One of the top songs of 2016 was a twist to the Western pop style: Rihanna’s “Work.” With lyrics in Caribbean patois and a dancehall beat, it introduced the world to the music of RiRi’s native Barbados.
Craving more globally inspired beats? Look no further than last year’s chart toppers from countries we cover in this blog, including India, Malaysia and Tanzania. Like “Work,” these songs bring local and traditional styles of music to the mainstream.
Brazil: Jorge & Mateus, “Sosseguei”
Jorge & Mateus are considered one of Brazil’s most popular performers of música sertaneja, a traditional style of music that focuses on acoustic male duos. This live performance of “Sosseguei” (“I Settle Down”) comes from their album Como. Sempre Feito. Nunca was the highest-charting domestic song in Brazil on Spotify this year.
Chile and Mexico: RUZZI feat. Gepe, “Dártelo”
“Dártelo” (“Give It To You”), an atmospheric synth-pop song by Mexican indie darling RUZZI and Chilean New Wave artist Gepe, clinched the No. 2 spot on Spotify’s “Best Latin Alternative Tracks of 2016” playlist. Over dark, moody beats — like the kind you’d hear on a Tove Lo or Lana Del Ray track — RUZZI and Gepe dance around each other in a playful tango.
India: Sukhwinder Singh, “Sultan”
In 2016, the sports drama Sultan dominated theaters while its soundtrack ruled India’s music channels. The title song, “Sultan,” composed by veteran film music duo Vishal-Shekhar, embodies the raw energy of the main character, an ex-wrestling champion trying to get back in the game. Driven by crashing drums and dynamic rock guitar, singer Sukwinder Singh inspires determination and resilience through the lyrics and melody. The movie became the fourth highest-grossing Bollywood film of all time, helping the song become a hit.
Kenya and Tanzania: Sauti Sol and Ali Kiba, “Unconditionally Bae”
Afro-pop group Sauti Sol, who won MTV Africa’s Best Group of 2016 award, and singer Ali Kiba, one of Tanzania’s best-selling artists, joined forces this year for the infectious hit “Unconditionally Bae.” Named one of the best songs of 2016 by OkayAfrica’s Kam Tambini, the song draws on the long, rich tradition of African vocal group music. The singers weave traditional African harmonies with Ali Kiba’s earthy tenor.
Malaysia: Projector Band, “Sudah Ku Tahu”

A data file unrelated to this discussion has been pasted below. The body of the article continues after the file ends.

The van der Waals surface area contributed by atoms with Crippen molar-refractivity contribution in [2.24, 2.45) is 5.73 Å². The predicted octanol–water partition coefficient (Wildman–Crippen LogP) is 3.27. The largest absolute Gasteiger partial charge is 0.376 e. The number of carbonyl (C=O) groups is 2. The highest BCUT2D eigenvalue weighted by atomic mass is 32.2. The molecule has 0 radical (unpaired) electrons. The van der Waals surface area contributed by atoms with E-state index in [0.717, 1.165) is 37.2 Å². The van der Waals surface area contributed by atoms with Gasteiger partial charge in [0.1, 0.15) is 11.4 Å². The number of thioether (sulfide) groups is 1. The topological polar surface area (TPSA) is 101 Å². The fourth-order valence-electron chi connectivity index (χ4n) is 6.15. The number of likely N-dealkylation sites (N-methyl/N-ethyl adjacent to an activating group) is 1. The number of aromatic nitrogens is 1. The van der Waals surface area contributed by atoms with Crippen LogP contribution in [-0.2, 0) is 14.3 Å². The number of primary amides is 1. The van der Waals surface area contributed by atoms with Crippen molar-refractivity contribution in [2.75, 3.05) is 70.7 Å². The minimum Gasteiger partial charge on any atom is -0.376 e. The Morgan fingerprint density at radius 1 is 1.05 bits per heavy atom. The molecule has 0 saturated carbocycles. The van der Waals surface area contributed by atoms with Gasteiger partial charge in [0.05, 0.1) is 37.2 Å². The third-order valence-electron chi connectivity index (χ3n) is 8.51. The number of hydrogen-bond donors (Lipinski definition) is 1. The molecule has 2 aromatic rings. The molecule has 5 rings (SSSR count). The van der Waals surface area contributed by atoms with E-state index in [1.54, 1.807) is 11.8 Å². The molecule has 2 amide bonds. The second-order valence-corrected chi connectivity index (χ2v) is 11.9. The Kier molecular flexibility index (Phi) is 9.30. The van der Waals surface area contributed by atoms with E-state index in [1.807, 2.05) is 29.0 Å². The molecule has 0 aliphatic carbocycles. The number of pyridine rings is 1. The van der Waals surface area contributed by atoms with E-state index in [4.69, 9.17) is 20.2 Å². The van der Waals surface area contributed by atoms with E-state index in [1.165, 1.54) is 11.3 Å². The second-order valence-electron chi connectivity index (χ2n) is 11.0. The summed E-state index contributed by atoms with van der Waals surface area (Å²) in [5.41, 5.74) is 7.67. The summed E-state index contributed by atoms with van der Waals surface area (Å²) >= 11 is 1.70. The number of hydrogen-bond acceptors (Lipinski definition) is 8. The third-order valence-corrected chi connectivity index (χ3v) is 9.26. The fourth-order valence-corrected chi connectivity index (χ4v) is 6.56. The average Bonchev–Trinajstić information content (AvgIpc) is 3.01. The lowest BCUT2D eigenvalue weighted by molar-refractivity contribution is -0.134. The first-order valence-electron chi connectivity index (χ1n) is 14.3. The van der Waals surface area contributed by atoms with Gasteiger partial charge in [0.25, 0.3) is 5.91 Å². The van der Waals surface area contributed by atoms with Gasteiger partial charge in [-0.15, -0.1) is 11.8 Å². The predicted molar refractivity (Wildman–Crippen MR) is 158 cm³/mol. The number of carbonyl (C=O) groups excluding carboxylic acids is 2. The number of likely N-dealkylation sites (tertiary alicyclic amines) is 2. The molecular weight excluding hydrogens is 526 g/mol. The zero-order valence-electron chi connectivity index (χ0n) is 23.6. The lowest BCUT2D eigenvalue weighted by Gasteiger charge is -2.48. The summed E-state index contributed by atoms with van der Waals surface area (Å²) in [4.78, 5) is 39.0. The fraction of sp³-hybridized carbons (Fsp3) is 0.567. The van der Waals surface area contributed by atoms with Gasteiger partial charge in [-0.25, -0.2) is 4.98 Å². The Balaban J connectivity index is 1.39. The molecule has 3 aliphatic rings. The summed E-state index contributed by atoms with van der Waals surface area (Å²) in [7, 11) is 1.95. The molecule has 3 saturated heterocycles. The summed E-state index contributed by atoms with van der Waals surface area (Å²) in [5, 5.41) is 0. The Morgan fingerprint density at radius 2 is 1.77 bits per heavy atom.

Projector Band’s first single, “Sudah Ku Tahu,” (“Already I Know”) was the second-most streamed Malaysian song in the country on Spotify. The Malaysian rock group nods to everything from Chinese folk and Indian classical music to Anglo-American rock and bangsawan, or Malay opera music.
Middle East: Alaa Wardi, “Evolution of Arabic Music”
Saudi Arabian a cappella artist Alaa Wardi is famous throughout the Middle East for his viral music videos. In early May, Wardi released his latest sensation: “Evolution of Arabic Music,” a six-minute mashup that condenses over 100 years of Arab music and culture. Wardi hits just about everything in the genre, from legends like Egypt’s Umm Kalthoum and Lebanon’s Sabah to the more globalized pop sounds of modern stars like Tunisia’s Saber Rebaï and Morocco’s Jamila.
Trinidad: Dwayne Bravo, “Champion”
Every sports event needs a good song to pump up the crowd. For folks in the Caribbean this year, that song was “Champion” by Dwayne “DJ” Bravo, who is also a star player for the West Indies cricket team. The song went viral in the region, racking up over 36 million views on YouTube during the 2016 International Cricket Council’s Twenty20 World Cup. It’s a fairly simple number, propelled by piano harmonies and a beat played on the cajón, a percussion instrument popular in Latin music. Perhaps his music — and his moves — are what helped the West Indies team nab its second-ever world championship victory this year.
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